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Bravata DM, Perkins AJ, Myers LJ, Arling G, Zhang Y, Zillich AJ, Reese L, Dysangco A, Agarwal R, Myers J, Austin C, Sexson A, Leonard SJ, Dev S, Keyhani S. Association of Intensive Care Unit Patient Load and Demand With Mortality Rates in US Department of Veterans Affairs Hospitals During the COVID-19 Pandemic. JAMA Network Open. 2021 Jan 4; 4(1):e2034266.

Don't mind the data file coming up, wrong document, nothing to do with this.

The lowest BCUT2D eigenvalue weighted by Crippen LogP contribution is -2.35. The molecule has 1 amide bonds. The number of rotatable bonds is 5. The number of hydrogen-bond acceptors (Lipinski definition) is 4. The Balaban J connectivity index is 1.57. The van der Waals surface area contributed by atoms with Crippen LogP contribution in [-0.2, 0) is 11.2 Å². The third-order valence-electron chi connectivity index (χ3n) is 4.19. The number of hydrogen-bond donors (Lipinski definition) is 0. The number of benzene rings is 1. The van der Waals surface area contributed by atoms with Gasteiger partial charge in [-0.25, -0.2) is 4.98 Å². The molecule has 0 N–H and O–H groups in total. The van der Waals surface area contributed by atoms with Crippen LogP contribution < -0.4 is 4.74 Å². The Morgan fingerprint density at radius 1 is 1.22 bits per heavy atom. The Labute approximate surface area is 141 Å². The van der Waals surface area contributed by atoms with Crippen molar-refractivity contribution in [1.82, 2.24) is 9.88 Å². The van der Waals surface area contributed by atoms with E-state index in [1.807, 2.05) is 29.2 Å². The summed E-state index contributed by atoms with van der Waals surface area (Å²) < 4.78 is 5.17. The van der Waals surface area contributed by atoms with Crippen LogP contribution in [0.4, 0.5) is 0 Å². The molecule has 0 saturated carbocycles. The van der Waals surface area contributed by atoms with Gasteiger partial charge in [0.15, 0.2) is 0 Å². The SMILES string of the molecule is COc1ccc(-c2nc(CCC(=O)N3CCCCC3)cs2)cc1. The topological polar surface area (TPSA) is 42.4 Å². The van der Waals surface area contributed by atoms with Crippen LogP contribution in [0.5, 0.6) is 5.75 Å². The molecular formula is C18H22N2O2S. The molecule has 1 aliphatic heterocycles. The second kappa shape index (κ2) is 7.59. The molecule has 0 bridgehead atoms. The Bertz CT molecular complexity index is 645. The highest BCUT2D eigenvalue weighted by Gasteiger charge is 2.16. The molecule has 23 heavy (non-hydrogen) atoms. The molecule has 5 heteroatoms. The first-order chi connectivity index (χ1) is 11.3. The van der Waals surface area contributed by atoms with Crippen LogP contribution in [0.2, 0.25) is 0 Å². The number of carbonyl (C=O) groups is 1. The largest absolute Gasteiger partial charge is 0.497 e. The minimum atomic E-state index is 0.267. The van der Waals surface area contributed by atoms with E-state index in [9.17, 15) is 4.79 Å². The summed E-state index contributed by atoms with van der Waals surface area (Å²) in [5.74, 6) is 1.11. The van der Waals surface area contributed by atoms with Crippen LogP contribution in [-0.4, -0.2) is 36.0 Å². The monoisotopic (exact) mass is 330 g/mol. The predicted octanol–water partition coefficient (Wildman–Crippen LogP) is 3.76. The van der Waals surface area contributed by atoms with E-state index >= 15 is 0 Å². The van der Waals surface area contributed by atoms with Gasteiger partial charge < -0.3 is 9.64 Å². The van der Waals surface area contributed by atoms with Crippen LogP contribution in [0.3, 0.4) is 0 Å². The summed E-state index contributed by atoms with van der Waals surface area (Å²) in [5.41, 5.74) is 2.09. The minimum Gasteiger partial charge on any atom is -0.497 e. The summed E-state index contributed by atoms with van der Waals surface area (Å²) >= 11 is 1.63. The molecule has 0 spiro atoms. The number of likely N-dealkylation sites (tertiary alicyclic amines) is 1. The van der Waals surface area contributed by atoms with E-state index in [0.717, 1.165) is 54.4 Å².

Importance: Although strain on hospital capacity has been associated with increased mortality in nonpandemic settings, studies are needed to examine the association between coronavirus disease 2019 (COVID-19) critical care capacity and mortality. Objective: To examine whether COVID-19 mortality was associated with COVID-19 intensive care unit (ICU) strain. Design, Setting, and Participants: This cohort study was conducted among veterans with COVID-19, as confirmed by polymerase chain reaction or antigen testing in the laboratory from March through August 2020, cared for at any Department of Veterans Affairs (VA) hospital with 10 or more patients with COVID-19 in the ICU. The follow-up period was through November 2020. Data were analyzed from March to November 2020. Exposures: Receiving treatment for COVID-19 in the ICU during a period of increased COVID-19 ICU load, with load defined as mean number of patients with COVID-19 in the ICU during the patient''s hospital stay divided by the number of ICU beds at that facility, or increased COVID-19 ICU demand, with demand defined as mean number of patients with COVID-19 in the ICU during the patient''s stay divided by the maximum number of patients with COVID-19 in the ICU. Main Outcomes and Measures: All-cause mortality was recorded through 30 days after discharge from the hospital. Results: Among 8516 patients with COVID-19 admitted to 88 VA hospitals, 8014 (94.1%) were men and mean (SD) age was 67.9 (14.2) years. Mortality varied over time, with 218 of 954 patients (22.9%) dying in March, 399 of 1594 patients (25.0%) dying in April, 143 of 920 patients (15.5%) dying in May, 179 of 1314 patients (13.6%) dying in June, 297 of 2373 patients (12.5%) dying in July, and 174 of 1361 (12.8%) patients dying in August (P? < .001). Patients with COVID-19 who were treated in the ICU during periods of increased COVID-19 ICU demand had increased risk of mortality compared with patients treated during periods of low COVID-19 ICU demand (ie, demand of = 25%); the adjusted hazard ratio for all-cause mortality was 0.99 (95% CI, 0.81-1.22; P? = .93) for patients treated when COVID-19 ICU demand was more than 25% to 50%, 1.19 (95% CI, 0.95-1.48; P? = .13) when COVID-19 ICU demand was more than 50% to 75%, and 1.94 (95% CI, 1.46-2.59; P? < .001) when COVID-19 ICU demand was more than 75% to 100%. No association between COVID-19 ICU demand and mortality was observed for patients with COVID-19 not in the ICU. The association between COVID-19 ICU load and mortality was not consistent over time (ie, early vs late in the pandemic). Conclusions and Relevance: This cohort study found that although facilities augmented ICU capacity during the pandemic, strains on critical care capacity were associated with increased COVID-19 ICU mortality. Tracking COVID-19 ICU demand may be useful to hospital administrators and health officials as they coordinate COVID-19 admissions across hospitals to optimize outcomes for patients with this illness.